from the who-is-copyright-for dept
When modern copyright came into existence in 1710, it gave a monopoly to authors for just 14 years, with the option to extend it for another 14. Today, in most parts of the world, copyright term is the life of the creator, plus 70 years. That’s typically over a hundred years. The main rationale for this copyright ratchet – always increasing the duration of the monopoly, never reducing it – is that creators deserve to receive more benefit from their work. Of course, when copyright extends beyond their death, that argument is pretty ridiculous, since they don’t receive any benefit personally.
But the real scandal is not so much that creators’ grandchildren gain these windfalls – arguably something that grandpa and grandma might approve of. It’s that most of the benefit of copyright goes to the companies that creative people need to work with – the publishers, recording companies, film studios, etc.
One of the cleverest moves by the copyright industry was to claim to speak for the very people it exploits must brutally. This allows its lobbyists to paint a refusal to extend copyright, or to make its enforcement harsher, as spitting in the face of struggling artists. It’s a hard argument to counter, unless you know the facts: that few creators can make a living from copyright income alone. Meanwhile, copyright companies prosper mightily: some publishers enjoy 40% profit margins thanks to the creativity of others.
By claiming to represent artists, copyright companies can also justify setting up costly new organisations that will supposedly channel more money to creators. In fact, as later blog posts will reveal, collecting societies have a record of spending the money they receive on fat salaries and outrageous perks for the people who run them. In the end, very little goes to the artists they are supposed to serve.
EurActiv has a report about an interesting new copyright organization:
French publishers are close to launching a new body to collectively negotiate with online platforms, while the dispute with Google raises fundamental questions on how to monetise online content.
The president of the Institute for Digital Fundamental Rights (IDFR), Jean-Marie Cavada, told lawmakers in the French parliament that the set up of the new collective management organisation (CMO) will be completed in the next month.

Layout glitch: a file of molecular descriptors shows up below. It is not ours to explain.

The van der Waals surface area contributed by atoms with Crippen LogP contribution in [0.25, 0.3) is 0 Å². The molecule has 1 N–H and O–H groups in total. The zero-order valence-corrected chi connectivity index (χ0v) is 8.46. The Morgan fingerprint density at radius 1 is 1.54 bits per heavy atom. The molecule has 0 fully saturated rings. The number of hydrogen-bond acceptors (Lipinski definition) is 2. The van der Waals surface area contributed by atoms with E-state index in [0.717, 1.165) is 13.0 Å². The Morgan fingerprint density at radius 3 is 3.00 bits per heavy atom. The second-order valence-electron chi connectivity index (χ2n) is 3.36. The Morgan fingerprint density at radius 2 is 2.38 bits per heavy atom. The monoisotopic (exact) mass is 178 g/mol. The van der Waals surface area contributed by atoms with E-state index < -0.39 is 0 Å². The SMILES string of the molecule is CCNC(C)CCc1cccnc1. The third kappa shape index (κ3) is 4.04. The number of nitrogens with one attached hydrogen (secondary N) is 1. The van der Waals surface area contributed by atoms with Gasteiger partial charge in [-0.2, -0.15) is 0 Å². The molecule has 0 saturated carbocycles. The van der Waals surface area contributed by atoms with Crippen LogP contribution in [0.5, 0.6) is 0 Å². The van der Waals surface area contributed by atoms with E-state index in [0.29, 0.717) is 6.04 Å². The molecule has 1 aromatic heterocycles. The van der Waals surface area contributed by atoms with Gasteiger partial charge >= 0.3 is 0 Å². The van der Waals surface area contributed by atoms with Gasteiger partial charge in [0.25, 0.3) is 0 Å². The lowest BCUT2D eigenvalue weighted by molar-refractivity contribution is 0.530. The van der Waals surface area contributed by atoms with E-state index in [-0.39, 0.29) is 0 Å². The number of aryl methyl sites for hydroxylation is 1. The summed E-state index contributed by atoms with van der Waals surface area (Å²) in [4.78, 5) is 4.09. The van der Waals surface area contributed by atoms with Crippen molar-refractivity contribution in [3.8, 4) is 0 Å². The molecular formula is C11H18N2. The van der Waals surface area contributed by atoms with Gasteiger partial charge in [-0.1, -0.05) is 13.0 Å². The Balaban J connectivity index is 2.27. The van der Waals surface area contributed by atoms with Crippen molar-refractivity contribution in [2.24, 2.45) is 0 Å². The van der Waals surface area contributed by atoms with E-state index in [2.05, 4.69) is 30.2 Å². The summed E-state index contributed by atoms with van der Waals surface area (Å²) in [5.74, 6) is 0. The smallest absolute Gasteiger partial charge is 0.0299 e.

The new body, which Cavada will lead, is to be in charge of negotiating with online platforms the remuneration of press publishers under the neighbouring right.
This “neighbouring right”, yet another extension of copyright, is being brought in as part of the EU’s Copyright Directive, passed two years ago. It’s interesting to note that the new organisation will be headed up by Jean-Marie Cavada, a French politician who played a leading role in getting the EU’s Copyright Directive passed. It’s a small world.
This “right” is also known as the “snippet tax”, because it basically requires online companies like Google to pay when even tiny excerpts of press materials appear on their sites. A moment’s reflection is enough to show that this is absurd: such snippets are effectively free advertising for publications, and they drive traffic to sites for free – something confirmed by research carried out in 2017 for the European Commission. If anything, press publishers should pay online companies like Facebook, Google and Twitter for the work they do.
But a clever campaign convinced EU lawmakers that the creators – in this case journalists – ought be paid more, and that Big Tech was somehow exploiting their work by displaying short excerpts in search results etc. And so the Copyright Directive was passed requiring online platforms to negotiate payments for the use of snippets, even though this has been a disaster in the two markets – Germany and Spain – where the approach has already been tried. As that 2017 European Commission report found:
After an initial rejection and chilling effect on traffic to their websites, German publishers agreed that news aggregators could take their content without remuneration. Spanish publishers did not have that option and suffered a decline in traffic.
What’s interesting about the French announcement is that its aim is “the remuneration of press publishers”. If you think that journalists working for those publishers will be seeing much or any of that remuneration in the form of extra wages, then I have a bridge you might like to acquire.
Originally posted to the absolutely wonderful new Walled Culture website.